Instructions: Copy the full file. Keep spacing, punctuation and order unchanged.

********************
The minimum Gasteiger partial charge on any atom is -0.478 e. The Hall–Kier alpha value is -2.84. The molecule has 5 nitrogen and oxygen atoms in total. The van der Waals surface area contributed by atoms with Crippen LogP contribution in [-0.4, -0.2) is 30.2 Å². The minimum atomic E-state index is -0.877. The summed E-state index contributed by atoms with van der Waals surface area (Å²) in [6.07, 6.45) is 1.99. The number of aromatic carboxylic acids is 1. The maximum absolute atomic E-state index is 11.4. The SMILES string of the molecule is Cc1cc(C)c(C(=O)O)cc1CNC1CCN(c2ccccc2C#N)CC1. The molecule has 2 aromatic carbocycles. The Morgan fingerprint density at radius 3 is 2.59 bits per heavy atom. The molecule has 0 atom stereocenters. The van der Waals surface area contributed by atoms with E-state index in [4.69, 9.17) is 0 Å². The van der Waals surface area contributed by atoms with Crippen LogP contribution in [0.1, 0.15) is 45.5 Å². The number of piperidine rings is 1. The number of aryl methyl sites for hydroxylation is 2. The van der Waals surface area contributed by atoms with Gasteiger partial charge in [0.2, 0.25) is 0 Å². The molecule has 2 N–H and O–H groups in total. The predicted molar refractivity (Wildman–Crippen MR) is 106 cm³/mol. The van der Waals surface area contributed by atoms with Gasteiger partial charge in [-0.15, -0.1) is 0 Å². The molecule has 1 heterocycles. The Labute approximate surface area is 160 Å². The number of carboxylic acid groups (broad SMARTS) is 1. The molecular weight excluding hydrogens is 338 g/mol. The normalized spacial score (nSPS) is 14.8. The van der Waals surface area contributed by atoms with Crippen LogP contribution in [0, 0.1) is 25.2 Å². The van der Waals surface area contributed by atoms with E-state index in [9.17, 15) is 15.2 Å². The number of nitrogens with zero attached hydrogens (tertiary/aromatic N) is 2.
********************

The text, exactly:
The minimum Gasteiger partial charge on any atom is -0.478 e. The Hall–Kier alpha value is -2.84. The molecule has 5 nitrogen and oxygen atoms in total. The van der Waals surface area contributed by atoms with Crippen LogP contribution in [-0.4, -0.2) is 30.2 Å². The minimum atomic E-state index is -0.877. The summed E-state index contributed by atoms with van der Waals surface area (Å²) in [6.07, 6.45) is 1.99. The number of aromatic carboxylic acids is 1. The maximum absolute atomic E-state index is 11.4. The SMILES string of the molecule is Cc1cc(C)c(C(=O)O)cc1CNC1CCN(c2ccccc2C#N)CC1. The molecule has 2 aromatic carbocycles. The Morgan fingerprint density at radius 3 is 2.59 bits per heavy atom. The molecule has 0 atom stereocenters. The van der Waals surface area contributed by atoms with E-state index in [4.69, 9.17) is 0 Å². The van der Waals surface area contributed by atoms with Crippen LogP contribution in [0.1, 0.15) is 45.5 Å². The number of piperidine rings is 1. The number of aryl methyl sites for hydroxylation is 2. The van der Waals surface area contributed by atoms with Gasteiger partial charge in [0.2, 0.25) is 0 Å². The molecule has 2 N–H and O–H groups in total. The predicted molar refractivity (Wildman–Crippen MR) is 106 cm³/mol. The van der Waals surface area contributed by atoms with Gasteiger partial charge in [-0.15, -0.1) is 0 Å². The molecule has 1 heterocycles. The Labute approximate surface area is 160 Å². The number of carboxylic acid groups (broad SMARTS) is 1. The molecular weight excluding hydrogens is 338 g/mol. The normalized spacial score (nSPS) is 14.8. The van der Waals surface area contributed by atoms with Crippen LogP contribution in [0, 0.1) is 25.2 Å². The van der Waals surface area contributed by atoms with E-state index in [9.17, 15) is 15.2 Å². The number of nitrogens with zero attached hydrogens (tertiary/aromatic N) is 2.